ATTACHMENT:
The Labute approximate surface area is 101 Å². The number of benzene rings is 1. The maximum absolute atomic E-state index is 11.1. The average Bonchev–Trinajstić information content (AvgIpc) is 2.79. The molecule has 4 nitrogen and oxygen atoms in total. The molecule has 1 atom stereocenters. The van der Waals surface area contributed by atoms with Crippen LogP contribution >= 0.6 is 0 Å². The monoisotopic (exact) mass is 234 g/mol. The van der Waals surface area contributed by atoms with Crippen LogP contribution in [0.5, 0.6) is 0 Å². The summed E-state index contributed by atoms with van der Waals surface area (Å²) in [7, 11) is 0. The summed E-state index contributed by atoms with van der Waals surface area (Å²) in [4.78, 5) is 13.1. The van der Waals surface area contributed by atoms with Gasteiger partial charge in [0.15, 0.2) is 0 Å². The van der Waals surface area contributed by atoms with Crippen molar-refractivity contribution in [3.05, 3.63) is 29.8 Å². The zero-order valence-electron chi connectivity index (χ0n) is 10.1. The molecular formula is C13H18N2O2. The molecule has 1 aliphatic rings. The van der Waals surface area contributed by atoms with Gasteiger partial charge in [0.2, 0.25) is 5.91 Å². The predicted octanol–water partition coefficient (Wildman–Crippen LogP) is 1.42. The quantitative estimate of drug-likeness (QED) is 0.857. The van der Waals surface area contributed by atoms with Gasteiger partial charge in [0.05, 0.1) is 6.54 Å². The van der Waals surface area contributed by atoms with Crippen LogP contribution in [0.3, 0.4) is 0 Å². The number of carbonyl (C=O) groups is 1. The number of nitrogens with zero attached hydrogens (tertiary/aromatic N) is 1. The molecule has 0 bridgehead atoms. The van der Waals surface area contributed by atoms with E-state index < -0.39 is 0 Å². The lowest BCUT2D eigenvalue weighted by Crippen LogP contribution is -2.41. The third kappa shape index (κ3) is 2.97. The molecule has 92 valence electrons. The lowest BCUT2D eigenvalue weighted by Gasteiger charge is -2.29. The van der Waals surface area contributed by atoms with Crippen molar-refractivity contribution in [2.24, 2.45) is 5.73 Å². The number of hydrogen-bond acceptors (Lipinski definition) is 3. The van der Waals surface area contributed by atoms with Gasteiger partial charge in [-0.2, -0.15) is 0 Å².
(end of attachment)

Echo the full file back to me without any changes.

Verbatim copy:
The Labute approximate surface area is 101 Å². The number of benzene rings is 1. The maximum absolute atomic E-state index is 11.1. The average Bonchev–Trinajstić information content (AvgIpc) is 2.79. The molecule has 4 nitrogen and oxygen atoms in total. The molecule has 1 atom stereocenters. The van der Waals surface area contributed by atoms with Crippen LogP contribution >= 0.6 is 0 Å². The monoisotopic (exact) mass is 234 g/mol. The van der Waals surface area contributed by atoms with Crippen LogP contribution in [0.5, 0.6) is 0 Å². The summed E-state index contributed by atoms with van der Waals surface area (Å²) in [7, 11) is 0. The summed E-state index contributed by atoms with van der Waals surface area (Å²) in [4.78, 5) is 13.1. The van der Waals surface area contributed by atoms with Gasteiger partial charge in [0.15, 0.2) is 0 Å². The van der Waals surface area contributed by atoms with Crippen molar-refractivity contribution in [3.05, 3.63) is 29.8 Å². The zero-order valence-electron chi connectivity index (χ0n) is 10.1. The molecular formula is C13H18N2O2. The molecule has 1 aliphatic rings. The van der Waals surface area contributed by atoms with Gasteiger partial charge in [0.2, 0.25) is 5.91 Å². The predicted octanol–water partition coefficient (Wildman–Crippen LogP) is 1.42. The quantitative estimate of drug-likeness (QED) is 0.857. The van der Waals surface area contributed by atoms with Gasteiger partial charge in [0.05, 0.1) is 6.54 Å². The van der Waals surface area contributed by atoms with Crippen LogP contribution in [0.3, 0.4) is 0 Å². The number of carbonyl (C=O) groups is 1. The number of nitrogens with zero attached hydrogens (tertiary/aromatic N) is 1. The molecule has 0 bridgehead atoms. The van der Waals surface area contributed by atoms with E-state index < -0.39 is 0 Å². The lowest BCUT2D eigenvalue weighted by Crippen LogP contribution is -2.41. The third kappa shape index (κ3) is 2.97. The molecule has 92 valence electrons. The lowest BCUT2D eigenvalue weighted by Gasteiger charge is -2.29. The van der Waals surface area contributed by atoms with Crippen molar-refractivity contribution in [2.24, 2.45) is 5.73 Å². The number of hydrogen-bond acceptors (Lipinski definition) is 3. The van der Waals surface area contributed by atoms with Gasteiger partial charge in [-0.2, -0.15) is 0 Å².